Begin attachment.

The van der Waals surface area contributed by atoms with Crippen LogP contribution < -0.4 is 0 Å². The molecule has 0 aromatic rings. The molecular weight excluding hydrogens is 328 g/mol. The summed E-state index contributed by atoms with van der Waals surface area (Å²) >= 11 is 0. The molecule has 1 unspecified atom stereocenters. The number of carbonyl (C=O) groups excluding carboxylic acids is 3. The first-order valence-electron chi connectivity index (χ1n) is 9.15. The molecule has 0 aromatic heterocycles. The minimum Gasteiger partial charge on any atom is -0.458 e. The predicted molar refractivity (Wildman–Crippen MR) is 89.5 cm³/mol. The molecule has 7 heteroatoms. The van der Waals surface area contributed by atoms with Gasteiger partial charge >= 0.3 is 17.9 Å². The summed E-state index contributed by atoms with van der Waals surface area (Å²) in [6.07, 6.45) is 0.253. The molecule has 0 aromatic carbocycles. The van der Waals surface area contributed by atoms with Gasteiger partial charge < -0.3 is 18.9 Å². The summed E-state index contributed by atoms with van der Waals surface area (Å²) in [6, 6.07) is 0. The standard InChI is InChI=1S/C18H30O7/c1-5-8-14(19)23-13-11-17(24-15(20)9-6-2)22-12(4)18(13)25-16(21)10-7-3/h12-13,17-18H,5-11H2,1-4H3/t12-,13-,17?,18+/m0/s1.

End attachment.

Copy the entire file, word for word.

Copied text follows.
The van der Waals surface area contributed by atoms with Crippen LogP contribution < -0.4 is 0 Å². The molecule has 0 aromatic rings. The molecular weight excluding hydrogens is 328 g/mol. The summed E-state index contributed by atoms with van der Waals surface area (Å²) >= 11 is 0. The molecule has 1 unspecified atom stereocenters. The number of carbonyl (C=O) groups excluding carboxylic acids is 3. The first-order valence-electron chi connectivity index (χ1n) is 9.15. The molecule has 0 aromatic heterocycles. The minimum Gasteiger partial charge on any atom is -0.458 e. The predicted molar refractivity (Wildman–Crippen MR) is 89.5 cm³/mol. The molecule has 7 heteroatoms. The van der Waals surface area contributed by atoms with Gasteiger partial charge >= 0.3 is 17.9 Å². The summed E-state index contributed by atoms with van der Waals surface area (Å²) in [6.07, 6.45) is 0.253. The molecule has 0 aromatic carbocycles. The van der Waals surface area contributed by atoms with Gasteiger partial charge < -0.3 is 18.9 Å². The summed E-state index contributed by atoms with van der Waals surface area (Å²) in [6, 6.07) is 0. The standard InChI is InChI=1S/C18H30O7/c1-5-8-14(19)23-13-11-17(24-15(20)9-6-2)22-12(4)18(13)25-16(21)10-7-3/h12-13,17-18H,5-11H2,1-4H3/t12-,13-,17?,18+/m0/s1.